Senior Eaton Vance executives depart for Artisan Partners to expand new emerging markets franchise

Among those to depart is the asset manager’s former global director of trading, co-director of emerging markets, and its emerging markets portfolio manager.

Three senior executives, including the global director of trading at Eaton Vance, have left the firm to join independent Boston-based investment management firm Artisan Partners.

The three new hires will be responsible for building the firm’s newest autonomous emerging markets debt investment franchise, due to launch in the first half of next year, including developing active and differentiated strategies with broad exposure to the asset class.

Among those to depart is Michael O’Brien, Eaton Vance’s former global director trading who – after nearly 17 years at the asset manager – has been appointed head of global trading for emerging markets debt at Artisan Partners.

Previously in his career, O’Brien spent one and a half years at Wellington Management Company as a settlements specialist and three and a half years at Brown Brothers Harriman as an associate treasury specialist.

Alongside his departure, Eaton Vance’s former co-director of emerging markets, Michael Cirami, has been appointed as managing director and head of global trading for the emerging markets debt strategies which Artisan confirmed it was planning to launch.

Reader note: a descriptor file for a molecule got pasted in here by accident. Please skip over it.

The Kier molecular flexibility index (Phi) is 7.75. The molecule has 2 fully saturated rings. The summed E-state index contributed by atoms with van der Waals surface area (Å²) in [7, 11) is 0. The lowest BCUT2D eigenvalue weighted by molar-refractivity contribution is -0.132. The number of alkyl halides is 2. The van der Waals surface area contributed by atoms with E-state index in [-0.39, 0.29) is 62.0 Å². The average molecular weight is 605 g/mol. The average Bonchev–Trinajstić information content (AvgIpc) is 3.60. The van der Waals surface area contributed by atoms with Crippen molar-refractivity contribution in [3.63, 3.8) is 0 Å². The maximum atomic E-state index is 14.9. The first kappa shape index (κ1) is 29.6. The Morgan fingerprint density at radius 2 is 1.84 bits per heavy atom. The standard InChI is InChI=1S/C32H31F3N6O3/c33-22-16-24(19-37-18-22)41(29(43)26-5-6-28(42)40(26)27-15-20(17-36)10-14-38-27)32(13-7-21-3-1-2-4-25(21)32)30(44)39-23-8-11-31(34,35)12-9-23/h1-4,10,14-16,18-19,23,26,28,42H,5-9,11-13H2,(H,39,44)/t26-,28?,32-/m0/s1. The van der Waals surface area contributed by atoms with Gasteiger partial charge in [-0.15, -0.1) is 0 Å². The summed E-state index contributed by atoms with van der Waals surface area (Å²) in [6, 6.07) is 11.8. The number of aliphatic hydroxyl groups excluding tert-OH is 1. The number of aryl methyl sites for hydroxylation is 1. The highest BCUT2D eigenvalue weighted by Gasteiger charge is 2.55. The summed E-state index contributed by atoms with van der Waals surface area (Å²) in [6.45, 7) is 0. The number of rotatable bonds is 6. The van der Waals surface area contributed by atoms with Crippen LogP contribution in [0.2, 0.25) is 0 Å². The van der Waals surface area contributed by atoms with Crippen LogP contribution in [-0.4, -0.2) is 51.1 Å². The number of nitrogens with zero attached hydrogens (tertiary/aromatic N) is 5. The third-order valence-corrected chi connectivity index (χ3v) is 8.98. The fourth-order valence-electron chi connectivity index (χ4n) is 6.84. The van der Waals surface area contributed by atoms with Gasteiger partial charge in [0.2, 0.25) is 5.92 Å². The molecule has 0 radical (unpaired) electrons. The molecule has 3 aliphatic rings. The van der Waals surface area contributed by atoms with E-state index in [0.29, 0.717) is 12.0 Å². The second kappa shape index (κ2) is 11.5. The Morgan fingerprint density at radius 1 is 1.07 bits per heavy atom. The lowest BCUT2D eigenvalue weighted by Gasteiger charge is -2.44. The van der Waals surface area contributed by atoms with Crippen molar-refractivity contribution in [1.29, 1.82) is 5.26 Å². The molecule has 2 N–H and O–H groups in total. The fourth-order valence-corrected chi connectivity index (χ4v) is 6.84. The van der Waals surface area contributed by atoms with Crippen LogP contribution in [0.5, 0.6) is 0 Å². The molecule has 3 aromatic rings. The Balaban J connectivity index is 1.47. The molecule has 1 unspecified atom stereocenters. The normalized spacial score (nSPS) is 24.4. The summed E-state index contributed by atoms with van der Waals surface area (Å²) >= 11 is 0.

Cirami has spent the last 18 years at Eaton Vance, serving as a portfolio manager on its emerging markets team.

Also a former portfolio manager for emerging markets at Eaton Vance, Sarah Orvin has been appointed as portfolio manager for Artisan Partners. She will serve as one of the three founding members of the new team.

“We are pleased to have Mike, Mike and Sarah join our firm. They are a great fit for Artisan as we continue to bolster our investment capabilities into new asset classes, while staying committed to talent-driven, high value-added investment management,” said Eric Colson, Artisan Partners’ chief executive officer.

The departures follow the acquisition of Eaton Vance by Morgan Stanley earlier this year. The investment bank confirmed in October that it had entered a definitive agreement to acquire the asset manager in a major $7 billion deal.